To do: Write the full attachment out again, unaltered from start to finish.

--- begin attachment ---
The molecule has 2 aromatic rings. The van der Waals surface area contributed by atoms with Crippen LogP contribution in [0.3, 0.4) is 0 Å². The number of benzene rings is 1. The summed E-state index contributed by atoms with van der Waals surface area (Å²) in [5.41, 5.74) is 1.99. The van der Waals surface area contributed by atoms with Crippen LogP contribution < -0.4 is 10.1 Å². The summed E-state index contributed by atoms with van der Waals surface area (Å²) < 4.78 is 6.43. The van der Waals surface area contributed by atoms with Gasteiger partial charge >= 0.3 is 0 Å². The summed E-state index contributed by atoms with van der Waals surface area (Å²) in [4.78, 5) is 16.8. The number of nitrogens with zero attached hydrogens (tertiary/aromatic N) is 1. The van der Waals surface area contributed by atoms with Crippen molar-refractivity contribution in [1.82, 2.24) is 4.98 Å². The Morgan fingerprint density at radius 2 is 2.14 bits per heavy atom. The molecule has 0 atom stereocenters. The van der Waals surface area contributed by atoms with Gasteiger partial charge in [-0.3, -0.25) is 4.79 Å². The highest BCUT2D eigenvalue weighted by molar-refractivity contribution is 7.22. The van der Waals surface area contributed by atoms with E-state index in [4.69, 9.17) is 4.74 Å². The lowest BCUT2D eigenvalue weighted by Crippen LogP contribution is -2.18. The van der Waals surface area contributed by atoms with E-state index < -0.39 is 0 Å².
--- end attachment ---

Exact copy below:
The molecule has 2 aromatic rings. The van der Waals surface area contributed by atoms with Crippen LogP contribution in [0.3, 0.4) is 0 Å². The number of benzene rings is 1. The summed E-state index contributed by atoms with van der Waals surface area (Å²) in [5.41, 5.74) is 1.99. The van der Waals surface area contributed by atoms with Crippen LogP contribution < -0.4 is 10.1 Å². The summed E-state index contributed by atoms with van der Waals surface area (Å²) < 4.78 is 6.43. The van der Waals surface area contributed by atoms with Gasteiger partial charge >= 0.3 is 0 Å². The summed E-state index contributed by atoms with van der Waals surface area (Å²) in [4.78, 5) is 16.8. The number of nitrogens with zero attached hydrogens (tertiary/aromatic N) is 1. The van der Waals surface area contributed by atoms with Crippen molar-refractivity contribution in [1.82, 2.24) is 4.98 Å². The Morgan fingerprint density at radius 2 is 2.14 bits per heavy atom. The molecule has 0 atom stereocenters. The van der Waals surface area contributed by atoms with Gasteiger partial charge in [-0.3, -0.25) is 4.79 Å². The highest BCUT2D eigenvalue weighted by molar-refractivity contribution is 7.22. The van der Waals surface area contributed by atoms with E-state index in [4.69, 9.17) is 4.74 Å². The lowest BCUT2D eigenvalue weighted by Crippen LogP contribution is -2.18. The van der Waals surface area contributed by atoms with E-state index < -0.39 is 0 Å².